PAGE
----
Nearly half the patients also had cognitive dysfunction. It has been suggested that cognitive dysfunctions could account for as much as 70% of the variance in functional status [28]. Almost all subjects had chorea but majority of them were ambulant (91.4%), with no history of falls in more than half (56.8%) of them. There was high incidence of dysarthria (69%), and dysphagia (34.6%), which are important risk factors for death [29]. The overall assessment of the patients was often confounded by poor cooperation, bradykinesia, co-existing psychiatric conditions and cognitive dysfunction.

The low mean TFC score (7.5 ± 3.8) of the sample suggests significant functional disability. About two-third patients were classified as TFC stages I and II, a group potentially amenable to pharmacological therapies and multidisciplinary care. The other one-third patients had a TFC score below 7, indicating the need for palliative care. The TFC score had a significant inverse correlation with duration of illness, similar to other reports [30]. Care level scores were independent of domain specific disability and perhaps related to the resilience and stoicism of caretakers. Despite the physical and mental disability, majority of the patients were being looked after at home, without specialized nursing care. The long commute to access health care, poverty, lack of faith in treatment, estrangement from family, and disability discouraged a fifth of the patients from maintaining follow-up.

This small set of individuals, seen over 3 years, informs us of the complex needs of those with HD, and their families. Inadequate knowledge about HD amongst the health care professionals, lack of resources for HD families, and their unmet needs and the relation to low quality of life scores [31, 32] highlights the need to improve the quality of care, even in developed countries. Major limitation of our study is lack of quantitative analysis of the severity of various domains, their influence on each other and overall outcomes.

A conservative estimate of about 75,000 HD patients in India [10, 14] would indicate almost a million at risk. There is an urgent need to develop organized services for HD, and perhaps the entire range of adult-onset neurodegenerative conditions. Advances in genetic diagnostics will add to the number of ‘identifiable’ conditions in the near future, but specific treatments informed by this research are still a long way away. In the meantime, symptomatic treatments in line with international guidelines recommended by Bachoud-Lévi et al., [33], specialised counselling for different category of CAG repeats, especially in the wake of new advances in gene modifiers as recommended by Migliore et al., [34], adequate rehabilitative services that improve the quality of life, and overall outcomes, need to be developed and sustained.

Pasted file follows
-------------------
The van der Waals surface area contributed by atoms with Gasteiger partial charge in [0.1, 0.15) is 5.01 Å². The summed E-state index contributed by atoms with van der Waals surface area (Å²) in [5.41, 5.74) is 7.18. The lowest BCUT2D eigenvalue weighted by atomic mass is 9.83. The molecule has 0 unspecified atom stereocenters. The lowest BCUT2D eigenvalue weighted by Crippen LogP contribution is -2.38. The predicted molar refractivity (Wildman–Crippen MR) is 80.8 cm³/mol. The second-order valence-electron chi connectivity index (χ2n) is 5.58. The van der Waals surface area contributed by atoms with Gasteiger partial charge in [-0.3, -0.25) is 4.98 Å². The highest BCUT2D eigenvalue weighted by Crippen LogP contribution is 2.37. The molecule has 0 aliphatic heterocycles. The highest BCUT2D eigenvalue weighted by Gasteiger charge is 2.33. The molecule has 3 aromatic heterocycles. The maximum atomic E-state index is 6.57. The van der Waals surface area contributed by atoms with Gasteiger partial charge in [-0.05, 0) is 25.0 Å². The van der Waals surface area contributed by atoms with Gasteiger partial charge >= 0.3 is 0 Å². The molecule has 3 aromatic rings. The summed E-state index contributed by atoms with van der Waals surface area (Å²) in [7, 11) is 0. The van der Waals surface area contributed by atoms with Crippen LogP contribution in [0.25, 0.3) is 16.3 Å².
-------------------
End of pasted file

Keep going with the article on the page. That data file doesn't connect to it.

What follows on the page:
This study suggests that the symptomatic treatment is of great importance in HD, considering the morbidity and mortality due to potentially treatable psychiatric manifestations. Improving awareness regarding HD among the general public and the health-care professionals along with development of appropriate management strategies, and specialized structured multidisciplinary services, adapted to the needs of HD patients, can improve the follow-up rates. Though it is technically a ‘rare disorder’, public health provision has to keep in mind such diseases. The quality of services for those on the margins of the marginalized (as those with neuro-psychiatric illnesses often are) reflects the concern that society has for those with illness. Developing a national HD registry would enable us to determine the disease prevalence, facilitate systematic research, and develop better care for HD patients and their families; and thus serve as a model for other inherited disorders.

Availability of data and materials

The datasets of the current study are available from the corresponding author on reasonable request.



Huntington’s Disease


National Institute of Mental Health and Neuro Sciences


Total Functional Capacity


Unified Huntington Disease Rating Scale


  1. MacDonald ME, Ambrose CM, Duyao MP, Myers RH, Lin C, Srinidhi L, et al. A novel gene containing a trinucleotide repeat that is expanded and unstable on Huntington's disease chromosomes. Cell. 1993;72(6):971–83.

    Article  Google Scholar 

  2. Ross CA, Aylward EH, Wild EJ, Langbehn DR, Long JD, Warner JH, et al. Huntington disease: natural history, biomarkers and prospects for therapeutics. Nat Rev Neurol. 2014;10(4):204–16.

    Article  CAS  PubMed  Google Scholar 

  3. Roos RA. Huntington's disease: a clinical review. Orphan J Rare Dis. 2010;5(1):40.

    Article  Google Scholar